None of the Ghana languages are extinct. Only one gets the next-worst ranking – “critically endangered”, and three get ranked as having the least severe degree of endangerment – “vulnerable” – where most people still speak the language. So it is far from certain that all of the five languages listed as endangered will die out. Even if they did, because there are more than 60 languages spoken in Ghana, at least 55 languages will continue. They are in no danger of dying out in the foreseeable future. In fact, almost all of them will probably even continue to grow. The situation is similar to this is much of Africa. On the other hand, many languages in other parts of the world seem to be headed toward almost certain extinction, as the following chart shows.
Chart of languages in danger of dying worldwide

Chart of languages in danger of dying worldwide

Before we translate the Bible into a language, we do some research to find out if the language is dying, and other facts about it. This assures that we make a good investment of God’s resources. We also make the decisions by taking into account the situation for each language, not on the basis of global trends.
Lastly, some language trends are not developing the way many predicted. For example, it was thought that the Internet would cause the spread of English and the consequent death or marginalization of other languages. But according to a recent analysis of languages used on the Internet:
In 2009, it only took 37 languages to reach 98 percent of people on the web, but in 2012 it takes 48 languages to reach the same percentage
So it might be that the Internet is actually making a way for smaller languages to survive, perhaps even extend themselves. Trends in human society are rarely linear or easy to predict. What seems obvious, sometimes turns out to be false.
Rest assured that we pay special attention to the question of language death in our planning and decision-making. Our agenda is to serve people who speak languages that are very much alive.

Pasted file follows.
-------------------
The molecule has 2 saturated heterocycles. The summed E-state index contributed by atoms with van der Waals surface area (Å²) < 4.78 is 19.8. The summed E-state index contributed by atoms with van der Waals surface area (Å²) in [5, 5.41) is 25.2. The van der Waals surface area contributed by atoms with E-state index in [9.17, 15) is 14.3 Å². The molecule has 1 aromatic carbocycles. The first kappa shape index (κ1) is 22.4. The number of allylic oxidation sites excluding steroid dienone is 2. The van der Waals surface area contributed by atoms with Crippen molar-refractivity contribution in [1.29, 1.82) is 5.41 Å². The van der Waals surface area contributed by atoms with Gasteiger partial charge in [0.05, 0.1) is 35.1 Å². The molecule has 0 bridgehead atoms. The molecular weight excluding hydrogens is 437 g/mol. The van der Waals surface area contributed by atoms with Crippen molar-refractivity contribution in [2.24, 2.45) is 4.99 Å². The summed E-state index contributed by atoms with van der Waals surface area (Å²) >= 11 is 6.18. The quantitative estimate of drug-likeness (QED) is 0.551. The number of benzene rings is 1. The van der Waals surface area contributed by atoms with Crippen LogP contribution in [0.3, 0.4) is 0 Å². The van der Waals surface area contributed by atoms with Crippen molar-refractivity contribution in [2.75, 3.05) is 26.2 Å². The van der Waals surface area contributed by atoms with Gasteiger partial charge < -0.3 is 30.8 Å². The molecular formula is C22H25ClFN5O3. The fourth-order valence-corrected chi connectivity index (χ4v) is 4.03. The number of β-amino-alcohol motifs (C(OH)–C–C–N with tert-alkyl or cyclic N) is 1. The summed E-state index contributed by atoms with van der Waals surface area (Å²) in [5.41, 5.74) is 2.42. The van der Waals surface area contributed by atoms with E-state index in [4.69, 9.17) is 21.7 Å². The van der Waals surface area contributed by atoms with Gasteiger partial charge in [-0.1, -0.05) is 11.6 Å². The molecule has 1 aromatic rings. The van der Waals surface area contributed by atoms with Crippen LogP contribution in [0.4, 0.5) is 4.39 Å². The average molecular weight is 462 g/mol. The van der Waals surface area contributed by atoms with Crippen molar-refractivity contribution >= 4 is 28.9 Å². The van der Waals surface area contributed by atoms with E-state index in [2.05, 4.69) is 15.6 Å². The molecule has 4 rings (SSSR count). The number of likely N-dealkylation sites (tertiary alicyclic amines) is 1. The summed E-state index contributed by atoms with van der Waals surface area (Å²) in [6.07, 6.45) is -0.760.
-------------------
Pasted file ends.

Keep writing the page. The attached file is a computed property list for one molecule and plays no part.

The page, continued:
If you liked this, you might also like Teach Them English.

No hard knocks

“Knocking, knocking, knocking”. When I lived at the guesthouse I heard it every day. Ghanaians coming to our little apartment say it softly as they approach the front door. There was no doorbell, and they never knocked. If I am deep in thought, they might have to repeat their gentle “Knocking, knocking, knocking”. In Burkina Faso, instead of knocking people said, “Ko, ko, ko.”

Kassem village

Kassem village

A short visit to a village in Burkina Faso will explain why. The round houses sit inside a boundary wall of mud, straw, small rocks and sometimes animal dung. The entry is an opening without a gate or door, although the residents may block it at night with tree trunks or pieces of wood. This is where all visitors stop. Knock all you want, there is nothing here that will make a sound that will carry. If you knock on the mud wall you will get scraped knuckles, but no sound. Calling out “Ko, ko, ko”, on the other hand, makes a lot of sense.

When our two sons were 1 and 3, we took them out of Burkina Faso, the only place they had known, to the US with a stop to visit friends in Switzerland. It was January, so on our first day in Switzerland our boys got to know snow for the first time. Then I went for a walk with our older son around the small town. I realized how much they had adopted the culture of Burkina Faso when our oldest walked up to the door of a Swiss store, stopped and called, “Ko, ko, ko.” I had to tell him that the Swiss have a different way of life, and that they just walk through doorways of stores without calling. No one is listening for them.